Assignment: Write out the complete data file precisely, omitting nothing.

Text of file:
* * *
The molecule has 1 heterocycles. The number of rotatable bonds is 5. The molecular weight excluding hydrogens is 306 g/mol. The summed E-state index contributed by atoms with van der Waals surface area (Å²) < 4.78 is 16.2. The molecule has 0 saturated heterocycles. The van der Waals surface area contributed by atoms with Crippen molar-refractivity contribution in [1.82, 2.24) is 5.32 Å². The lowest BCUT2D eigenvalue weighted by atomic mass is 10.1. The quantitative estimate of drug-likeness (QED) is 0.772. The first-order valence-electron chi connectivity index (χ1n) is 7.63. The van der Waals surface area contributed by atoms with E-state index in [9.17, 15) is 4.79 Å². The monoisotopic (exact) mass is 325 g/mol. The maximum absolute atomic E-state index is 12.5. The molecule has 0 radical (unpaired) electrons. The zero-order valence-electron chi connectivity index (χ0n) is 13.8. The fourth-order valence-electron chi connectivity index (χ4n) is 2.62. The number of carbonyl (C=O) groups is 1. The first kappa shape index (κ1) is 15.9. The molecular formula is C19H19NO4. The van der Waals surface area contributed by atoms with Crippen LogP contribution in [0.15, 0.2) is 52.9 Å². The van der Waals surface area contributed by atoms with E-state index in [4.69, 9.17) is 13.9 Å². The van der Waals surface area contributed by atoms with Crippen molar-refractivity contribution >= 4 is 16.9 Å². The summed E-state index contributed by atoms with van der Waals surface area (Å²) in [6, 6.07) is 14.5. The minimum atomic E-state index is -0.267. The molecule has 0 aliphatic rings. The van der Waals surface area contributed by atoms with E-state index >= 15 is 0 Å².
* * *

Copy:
The molecule has 1 heterocycles. The number of rotatable bonds is 5. The molecular weight excluding hydrogens is 306 g/mol. The summed E-state index contributed by atoms with van der Waals surface area (Å²) < 4.78 is 16.2. The molecule has 0 saturated heterocycles. The van der Waals surface area contributed by atoms with Crippen molar-refractivity contribution in [1.82, 2.24) is 5.32 Å². The lowest BCUT2D eigenvalue weighted by atomic mass is 10.1. The quantitative estimate of drug-likeness (QED) is 0.772. The first-order valence-electron chi connectivity index (χ1n) is 7.63. The van der Waals surface area contributed by atoms with E-state index in [9.17, 15) is 4.79 Å². The monoisotopic (exact) mass is 325 g/mol. The maximum absolute atomic E-state index is 12.5. The molecule has 0 radical (unpaired) electrons. The zero-order valence-electron chi connectivity index (χ0n) is 13.8. The fourth-order valence-electron chi connectivity index (χ4n) is 2.62. The number of carbonyl (C=O) groups is 1. The first kappa shape index (κ1) is 15.9. The molecular formula is C19H19NO4. The van der Waals surface area contributed by atoms with Crippen LogP contribution in [0.15, 0.2) is 52.9 Å². The van der Waals surface area contributed by atoms with E-state index in [4.69, 9.17) is 13.9 Å². The van der Waals surface area contributed by atoms with Crippen molar-refractivity contribution >= 4 is 16.9 Å². The summed E-state index contributed by atoms with van der Waals surface area (Å²) in [6, 6.07) is 14.5. The minimum atomic E-state index is -0.267. The molecule has 0 aliphatic rings. The van der Waals surface area contributed by atoms with E-state index >= 15 is 0 Å².